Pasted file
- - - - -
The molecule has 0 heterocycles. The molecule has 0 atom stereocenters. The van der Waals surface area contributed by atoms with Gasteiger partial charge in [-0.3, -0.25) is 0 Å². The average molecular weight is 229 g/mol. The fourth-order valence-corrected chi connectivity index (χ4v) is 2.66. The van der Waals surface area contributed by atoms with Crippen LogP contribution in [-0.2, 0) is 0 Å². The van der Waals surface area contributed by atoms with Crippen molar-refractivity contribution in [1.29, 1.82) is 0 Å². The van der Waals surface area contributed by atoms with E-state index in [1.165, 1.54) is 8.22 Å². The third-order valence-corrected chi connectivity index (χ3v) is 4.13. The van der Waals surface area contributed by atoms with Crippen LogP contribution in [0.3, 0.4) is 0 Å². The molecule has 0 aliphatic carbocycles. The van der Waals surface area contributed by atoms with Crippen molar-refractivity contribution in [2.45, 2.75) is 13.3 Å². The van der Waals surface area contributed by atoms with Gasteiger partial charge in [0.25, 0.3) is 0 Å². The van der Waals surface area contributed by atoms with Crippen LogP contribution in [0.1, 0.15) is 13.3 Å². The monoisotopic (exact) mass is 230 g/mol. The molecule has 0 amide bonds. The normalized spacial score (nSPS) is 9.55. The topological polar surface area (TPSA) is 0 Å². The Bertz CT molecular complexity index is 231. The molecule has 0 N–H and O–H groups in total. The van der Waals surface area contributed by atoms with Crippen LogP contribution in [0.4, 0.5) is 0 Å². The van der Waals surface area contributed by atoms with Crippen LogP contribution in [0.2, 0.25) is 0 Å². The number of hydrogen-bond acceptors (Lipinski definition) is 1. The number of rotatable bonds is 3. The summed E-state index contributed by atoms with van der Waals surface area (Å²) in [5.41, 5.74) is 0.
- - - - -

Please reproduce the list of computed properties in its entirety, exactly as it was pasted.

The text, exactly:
The molecule has 0 heterocycles. The molecule has 0 atom stereocenters. The van der Waals surface area contributed by atoms with Gasteiger partial charge in [-0.3, -0.25) is 0 Å². The average molecular weight is 229 g/mol. The fourth-order valence-corrected chi connectivity index (χ4v) is 2.66. The van der Waals surface area contributed by atoms with Crippen LogP contribution in [-0.2, 0) is 0 Å². The van der Waals surface area contributed by atoms with Crippen molar-refractivity contribution in [1.29, 1.82) is 0 Å². The van der Waals surface area contributed by atoms with E-state index in [1.165, 1.54) is 8.22 Å². The third-order valence-corrected chi connectivity index (χ3v) is 4.13. The van der Waals surface area contributed by atoms with Crippen LogP contribution in [0.3, 0.4) is 0 Å². The molecule has 0 aliphatic carbocycles. The van der Waals surface area contributed by atoms with Crippen molar-refractivity contribution in [2.45, 2.75) is 13.3 Å². The van der Waals surface area contributed by atoms with Gasteiger partial charge in [0.25, 0.3) is 0 Å². The van der Waals surface area contributed by atoms with Crippen LogP contribution in [0.1, 0.15) is 13.3 Å². The monoisotopic (exact) mass is 230 g/mol. The molecule has 0 amide bonds. The normalized spacial score (nSPS) is 9.55. The topological polar surface area (TPSA) is 0 Å². The Bertz CT molecular complexity index is 231. The molecule has 0 N–H and O–H groups in total. The van der Waals surface area contributed by atoms with Crippen LogP contribution in [0.4, 0.5) is 0 Å². The van der Waals surface area contributed by atoms with Crippen LogP contribution in [0.2, 0.25) is 0 Å². The number of hydrogen-bond acceptors (Lipinski definition) is 1. The number of rotatable bonds is 3. The summed E-state index contributed by atoms with van der Waals surface area (Å²) in [5.41, 5.74) is 0.